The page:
The number of turbines planned for a Highland windfarm has been almost halved after locals objected to the scheme during public consultation.
Renewable energy company RES initially wanted to build 25 of the 443ft machines on Culachy Estate, between Invergarry and Fort Augustus, above the A82 Inverness to Fort William road.
It today revealed that its latest plans include increasing the height of the remaining turbines, but it has not said by how much.
One of the main concerns raised at the public exhibition RES held in Fort Augustus in March this year, was the views of the proposed Culachy Windfarm from “key areas of interest” in Fort Augustus.
The company today said it had made significant changes to the project, which involved reducing the number of turbines to 13.
It claims the changes would also mean it would not be visible from the centre of Fort Augustus.
However, locals believe RES may apply for an extension if it gets planning permission for the project in its current form.
Gerry Worth, a cafe and gift shop owner from Glenmoriston, is concerned that the development could put people off visiting the area, which would affect his and other tourism-related businesses in the area.
He said: “Reducing the number of turbines is exactly what I expected to happen.
“It’s the usual trick that windfarm developers use. They reduce the number of turbines, but, as soon as the get planning permission, they will put in an application for an extension.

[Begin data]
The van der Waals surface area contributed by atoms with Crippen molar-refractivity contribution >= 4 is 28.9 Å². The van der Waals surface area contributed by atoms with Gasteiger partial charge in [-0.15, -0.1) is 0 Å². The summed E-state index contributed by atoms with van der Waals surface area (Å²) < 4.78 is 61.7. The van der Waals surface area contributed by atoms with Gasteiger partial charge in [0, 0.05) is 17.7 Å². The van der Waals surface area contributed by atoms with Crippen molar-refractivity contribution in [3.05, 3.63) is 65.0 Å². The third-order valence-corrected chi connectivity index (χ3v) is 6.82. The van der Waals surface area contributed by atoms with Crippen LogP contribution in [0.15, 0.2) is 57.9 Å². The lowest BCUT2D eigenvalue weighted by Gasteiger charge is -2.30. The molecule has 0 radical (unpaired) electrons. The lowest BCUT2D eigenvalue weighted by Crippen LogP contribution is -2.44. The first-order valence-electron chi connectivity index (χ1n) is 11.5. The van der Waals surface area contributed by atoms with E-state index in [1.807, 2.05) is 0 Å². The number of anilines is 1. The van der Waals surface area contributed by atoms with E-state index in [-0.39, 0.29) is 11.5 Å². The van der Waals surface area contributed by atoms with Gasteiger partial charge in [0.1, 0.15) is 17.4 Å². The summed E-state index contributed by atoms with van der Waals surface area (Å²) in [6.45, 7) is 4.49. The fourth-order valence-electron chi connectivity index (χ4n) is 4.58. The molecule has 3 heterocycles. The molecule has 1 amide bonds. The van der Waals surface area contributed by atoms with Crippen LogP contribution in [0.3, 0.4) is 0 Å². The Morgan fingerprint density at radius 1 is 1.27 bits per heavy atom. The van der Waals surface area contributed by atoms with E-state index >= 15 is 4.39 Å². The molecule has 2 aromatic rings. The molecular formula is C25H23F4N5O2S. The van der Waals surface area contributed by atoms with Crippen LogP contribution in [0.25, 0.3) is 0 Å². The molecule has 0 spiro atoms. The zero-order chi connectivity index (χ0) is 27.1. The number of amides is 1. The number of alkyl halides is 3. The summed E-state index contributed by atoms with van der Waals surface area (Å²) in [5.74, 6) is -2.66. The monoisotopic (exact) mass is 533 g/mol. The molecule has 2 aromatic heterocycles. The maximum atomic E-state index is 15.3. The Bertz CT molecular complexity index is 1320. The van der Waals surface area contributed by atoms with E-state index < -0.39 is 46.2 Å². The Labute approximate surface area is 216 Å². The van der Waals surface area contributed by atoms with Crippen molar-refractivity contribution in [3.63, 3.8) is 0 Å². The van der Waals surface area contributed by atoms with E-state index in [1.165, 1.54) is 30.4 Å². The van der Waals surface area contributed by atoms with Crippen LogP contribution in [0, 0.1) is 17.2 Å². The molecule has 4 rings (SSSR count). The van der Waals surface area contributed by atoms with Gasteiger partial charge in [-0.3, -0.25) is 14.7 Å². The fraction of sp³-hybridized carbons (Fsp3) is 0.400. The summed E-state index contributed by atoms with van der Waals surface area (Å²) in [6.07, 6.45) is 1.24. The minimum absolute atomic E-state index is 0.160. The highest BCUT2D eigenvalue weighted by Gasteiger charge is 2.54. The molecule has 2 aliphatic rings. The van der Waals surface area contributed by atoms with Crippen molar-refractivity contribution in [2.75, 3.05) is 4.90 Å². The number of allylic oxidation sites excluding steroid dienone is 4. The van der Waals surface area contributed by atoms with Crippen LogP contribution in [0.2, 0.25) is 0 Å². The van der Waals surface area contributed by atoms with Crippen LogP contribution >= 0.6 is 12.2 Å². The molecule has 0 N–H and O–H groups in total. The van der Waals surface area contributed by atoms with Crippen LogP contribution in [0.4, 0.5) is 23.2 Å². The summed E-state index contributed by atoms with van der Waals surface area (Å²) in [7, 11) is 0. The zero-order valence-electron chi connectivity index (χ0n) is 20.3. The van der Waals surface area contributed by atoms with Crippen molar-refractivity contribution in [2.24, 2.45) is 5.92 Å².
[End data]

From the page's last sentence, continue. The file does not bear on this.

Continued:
“It might not be visible from Fort Augustus now but, when they put in for an extension, it will be visible again.”
The energy company said it had reviewed the comments made by the community and, as a result, made major changes to the number, height and locations of the proposed turbines, but it would not provide a revised plan.
RES development project manager, Alan Macintyre, said: “We are pleased to be able to respond to the comments from the community and that, crucially, there will now be no visibility from key areas of interest in Fort Augustus.
“We look forward to continuing our consultation process on our plans for Culachy and will be holding another public exhibition towards the end of October.”
RES estimates that, over its life time, Culachy Windfarm has the potential to provide £5.5million in community benefits to the closest communities.
An RES spokeswoman said: “We have increased the height of the turbines, but, by moving the positions and reducing numbers, we have been able to achieve the aim of no visibility from Fort Augustus.”
She added that the company was a responsible developer and said it currently had no plans for an extension to the site.
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